Restaurant Review #15: Blood and All Kinds of Good Stuff at Phil-Am (Colonia, NJ)

I have but one question following every meal at Phil-Am in Colonia: do Filipinos have high cholesterol? It’s just a pondering; a thought that crept into my mind after yet another pork-heavy meal at an authentic Filipino restaurant, the first being Fiesta Grill in Jersey City (where I went a few weeks prior to my first visit here). There were plenty of other entrees available at the counter, but for some reason, I ended up with three different kinds of pork, just like the last time. But, as I was told, this is what they eat “over there”, and me being a willing not-so-ignorant American visitor, I was game. Their diet, which includes a combination of pork belly which is high in fat, thick noodle and rice dishes, and sugary desserts and drinks that pack enough carbs to fuel a marathon run, somehow does not equate to obese patrons. Everyone in the place, from server to customer, was thin as a rail. Am I missing something? If I ate like that on a regular basis, I would balloon up like the Michelin Man.


Just like Fiesta Grill, there were no non-Filipinos eating there besides myself, which is always a good sign. I let my friend do the ordering like last time. Just plop some pork and rice on the plate and I’ll be fine. I got the combo dish, which for $5.50 included two gigantic scoops of white rice and a choice of two sides. Using him as my translator and holding up the line as I examined the buffet-like array of foods, I managed to first get an order of crispy spring rolls stuffed with veggies and pork bits. They were good, just like what you might find in a Thai restaurant, and served with a sweet and sour sauce. For my second side, I got something that would probably scare most Americans, and that was Dinuguan, or pork belly and chunks of offal (such as pork livers, kidneys, and other organ meat) cooked in pig’s blood.

This was the first time I have ever had a blood sauce, and I must say, it was excellent. It did not look too pleasing (almost black) but that blood just made the meal overwhelmingly rich. If you’ve never had blood before, it is hard to describe. The flavor is not strong, but it adds a thick heartiness, and maybe makes it a little bit more gamey. It is intimidating in name alone. With a side of vinegar to dip in and cut the richness and add some much-needed acidity, the texture and flavor was perfect. I would go back again just for that.

Funny story: when I ordered the Dinuguan, all four workers behind the counter looked at us. One even asked if I was Filipino because no non-Filipino has ever ordered that particular item. I said I wasn’t, and just wanted to try it because it sounded good. They chuckled and talked amongst themselves. When we sat at the table, he said that I had impressed them with my order. Nothing like some street-cred in the form of pig’s blood. But to me, I wasn’t being so brave. When I go to an authentic eatery, I want to order what the natives eat—what the immigrants and expats miss from their home country. I can get noodles or fried rice anywhere. I want something unique that maybe you can’t find somewhere else except a grandmother’s kitchen. There’s nothing I despise more than your stereotypical close-minded American who won’t eat something out of his or her comfort zone because “that’s icky”.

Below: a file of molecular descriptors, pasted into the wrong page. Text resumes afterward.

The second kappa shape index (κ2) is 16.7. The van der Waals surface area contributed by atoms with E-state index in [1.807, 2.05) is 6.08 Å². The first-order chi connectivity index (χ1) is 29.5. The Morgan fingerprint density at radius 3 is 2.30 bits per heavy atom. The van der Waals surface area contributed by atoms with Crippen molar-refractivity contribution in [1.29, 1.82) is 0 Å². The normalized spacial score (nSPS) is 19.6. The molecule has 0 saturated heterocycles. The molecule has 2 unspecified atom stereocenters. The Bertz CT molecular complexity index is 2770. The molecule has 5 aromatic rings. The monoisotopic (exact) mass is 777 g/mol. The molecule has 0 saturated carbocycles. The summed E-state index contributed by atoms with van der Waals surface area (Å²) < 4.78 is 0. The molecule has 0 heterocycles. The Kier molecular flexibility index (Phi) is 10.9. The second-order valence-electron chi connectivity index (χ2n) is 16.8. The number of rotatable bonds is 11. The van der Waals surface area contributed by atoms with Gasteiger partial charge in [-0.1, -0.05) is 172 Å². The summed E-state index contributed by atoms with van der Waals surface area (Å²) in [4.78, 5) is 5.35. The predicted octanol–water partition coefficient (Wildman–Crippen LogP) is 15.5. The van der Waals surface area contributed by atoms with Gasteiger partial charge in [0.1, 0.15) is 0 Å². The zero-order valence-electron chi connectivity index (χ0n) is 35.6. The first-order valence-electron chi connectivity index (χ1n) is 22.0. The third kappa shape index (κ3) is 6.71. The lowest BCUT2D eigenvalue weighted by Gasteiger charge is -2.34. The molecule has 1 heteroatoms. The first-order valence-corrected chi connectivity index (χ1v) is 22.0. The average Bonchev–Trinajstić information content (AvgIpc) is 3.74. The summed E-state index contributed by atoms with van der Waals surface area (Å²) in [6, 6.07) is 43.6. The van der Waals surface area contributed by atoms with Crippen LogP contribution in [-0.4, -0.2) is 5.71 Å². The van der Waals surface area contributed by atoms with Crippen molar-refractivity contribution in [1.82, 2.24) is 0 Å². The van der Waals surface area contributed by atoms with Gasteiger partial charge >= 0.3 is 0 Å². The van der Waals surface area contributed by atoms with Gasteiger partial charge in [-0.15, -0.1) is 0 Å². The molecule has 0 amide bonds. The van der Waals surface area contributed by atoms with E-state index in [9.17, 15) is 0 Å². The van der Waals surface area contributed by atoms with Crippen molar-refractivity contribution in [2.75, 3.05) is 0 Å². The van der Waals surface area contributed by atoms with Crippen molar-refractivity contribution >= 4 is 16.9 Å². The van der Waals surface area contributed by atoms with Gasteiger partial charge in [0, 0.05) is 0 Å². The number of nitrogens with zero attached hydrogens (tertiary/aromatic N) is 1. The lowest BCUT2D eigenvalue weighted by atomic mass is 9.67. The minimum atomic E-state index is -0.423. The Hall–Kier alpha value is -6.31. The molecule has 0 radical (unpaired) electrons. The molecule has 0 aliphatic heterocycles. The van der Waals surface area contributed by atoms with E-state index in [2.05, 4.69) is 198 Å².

As I continued my way down the line, I added one more item, Binagoongnan, which was pork belly in a shrimp sauce. This I was not a big fan of. The sauce was good, adding a nice saltiness, but the meat was pretty much all fat and bone. I also tried a Longganisa, which was a sausage that he ordered. It might have been the most amazing thing of all that I tasted today. The tenderness and flavor was indescribable and shockingly good. It also had a pleasant, underlying sweetness. I don’t know what exactly it was stuffed with, but if I was a betting man, I’d guess…more pork!

So, that was two Filipino restaurants for me this summer, and the reviews and overall scores came out nearly identical: a hole-in-the-wall where the locals eat, trying to churn up memories of home cooking, where I pretty much enjoyed all that I ate. Both places had the same set-up by way of a counter and hot bar where you can work your way down and just point out what you want. Even with such similarities, I give a slight edge to Phil-Am. It was cleaner, the service was very friendly and helpful, and the Longganisa and Dinuguan just blew my mind. 3.5 out of 5 stars.

This review was previously published here. Phil-Am is located at 1246 NJ 27 in Colinia, New Jersey.



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